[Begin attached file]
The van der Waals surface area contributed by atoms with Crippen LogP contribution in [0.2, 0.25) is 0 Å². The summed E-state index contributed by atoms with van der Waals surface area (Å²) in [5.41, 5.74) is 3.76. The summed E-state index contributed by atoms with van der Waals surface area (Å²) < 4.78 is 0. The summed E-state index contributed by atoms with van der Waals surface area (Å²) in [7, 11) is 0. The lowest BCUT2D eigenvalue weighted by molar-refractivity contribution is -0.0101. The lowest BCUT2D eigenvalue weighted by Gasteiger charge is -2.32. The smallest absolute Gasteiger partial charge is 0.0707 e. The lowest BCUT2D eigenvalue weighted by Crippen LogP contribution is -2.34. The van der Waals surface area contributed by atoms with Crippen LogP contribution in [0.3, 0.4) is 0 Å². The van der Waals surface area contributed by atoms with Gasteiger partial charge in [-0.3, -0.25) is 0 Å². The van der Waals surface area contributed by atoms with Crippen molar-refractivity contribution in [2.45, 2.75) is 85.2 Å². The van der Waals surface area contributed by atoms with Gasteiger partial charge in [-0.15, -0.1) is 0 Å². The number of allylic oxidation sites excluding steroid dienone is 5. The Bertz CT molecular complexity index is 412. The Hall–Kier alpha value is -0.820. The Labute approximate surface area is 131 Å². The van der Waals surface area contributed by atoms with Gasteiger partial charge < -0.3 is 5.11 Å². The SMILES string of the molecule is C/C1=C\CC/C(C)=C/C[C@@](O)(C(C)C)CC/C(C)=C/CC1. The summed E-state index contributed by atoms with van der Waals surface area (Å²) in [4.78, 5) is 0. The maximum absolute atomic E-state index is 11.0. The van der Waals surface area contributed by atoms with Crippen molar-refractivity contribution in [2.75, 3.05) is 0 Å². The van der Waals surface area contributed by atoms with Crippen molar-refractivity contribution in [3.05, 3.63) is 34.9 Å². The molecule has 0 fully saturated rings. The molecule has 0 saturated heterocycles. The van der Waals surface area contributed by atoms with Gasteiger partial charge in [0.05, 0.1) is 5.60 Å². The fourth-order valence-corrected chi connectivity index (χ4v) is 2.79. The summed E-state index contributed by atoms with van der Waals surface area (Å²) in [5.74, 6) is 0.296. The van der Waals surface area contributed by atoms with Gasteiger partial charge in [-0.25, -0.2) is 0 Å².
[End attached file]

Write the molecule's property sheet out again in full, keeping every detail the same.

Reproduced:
The van der Waals surface area contributed by atoms with Crippen LogP contribution in [0.2, 0.25) is 0 Å². The summed E-state index contributed by atoms with van der Waals surface area (Å²) in [5.41, 5.74) is 3.76. The summed E-state index contributed by atoms with van der Waals surface area (Å²) < 4.78 is 0. The summed E-state index contributed by atoms with van der Waals surface area (Å²) in [7, 11) is 0. The lowest BCUT2D eigenvalue weighted by molar-refractivity contribution is -0.0101. The lowest BCUT2D eigenvalue weighted by Gasteiger charge is -2.32. The smallest absolute Gasteiger partial charge is 0.0707 e. The lowest BCUT2D eigenvalue weighted by Crippen LogP contribution is -2.34. The van der Waals surface area contributed by atoms with Crippen LogP contribution in [0.3, 0.4) is 0 Å². The van der Waals surface area contributed by atoms with Gasteiger partial charge in [-0.3, -0.25) is 0 Å². The van der Waals surface area contributed by atoms with Crippen molar-refractivity contribution in [2.45, 2.75) is 85.2 Å². The van der Waals surface area contributed by atoms with Gasteiger partial charge in [-0.15, -0.1) is 0 Å². The number of allylic oxidation sites excluding steroid dienone is 5. The Bertz CT molecular complexity index is 412. The Hall–Kier alpha value is -0.820. The Labute approximate surface area is 131 Å². The van der Waals surface area contributed by atoms with Gasteiger partial charge < -0.3 is 5.11 Å². The SMILES string of the molecule is C/C1=C\CC/C(C)=C/C[C@@](O)(C(C)C)CC/C(C)=C/CC1. The summed E-state index contributed by atoms with van der Waals surface area (Å²) in [4.78, 5) is 0. The maximum absolute atomic E-state index is 11.0. The van der Waals surface area contributed by atoms with Crippen molar-refractivity contribution in [2.75, 3.05) is 0 Å². The van der Waals surface area contributed by atoms with Crippen molar-refractivity contribution in [3.05, 3.63) is 34.9 Å². The molecule has 0 fully saturated rings. The molecule has 0 saturated heterocycles. The van der Waals surface area contributed by atoms with Gasteiger partial charge in [0.05, 0.1) is 5.60 Å². The fourth-order valence-corrected chi connectivity index (χ4v) is 2.79. The summed E-state index contributed by atoms with van der Waals surface area (Å²) in [5.74, 6) is 0.296. The van der Waals surface area contributed by atoms with Gasteiger partial charge in [-0.25, -0.2) is 0 Å².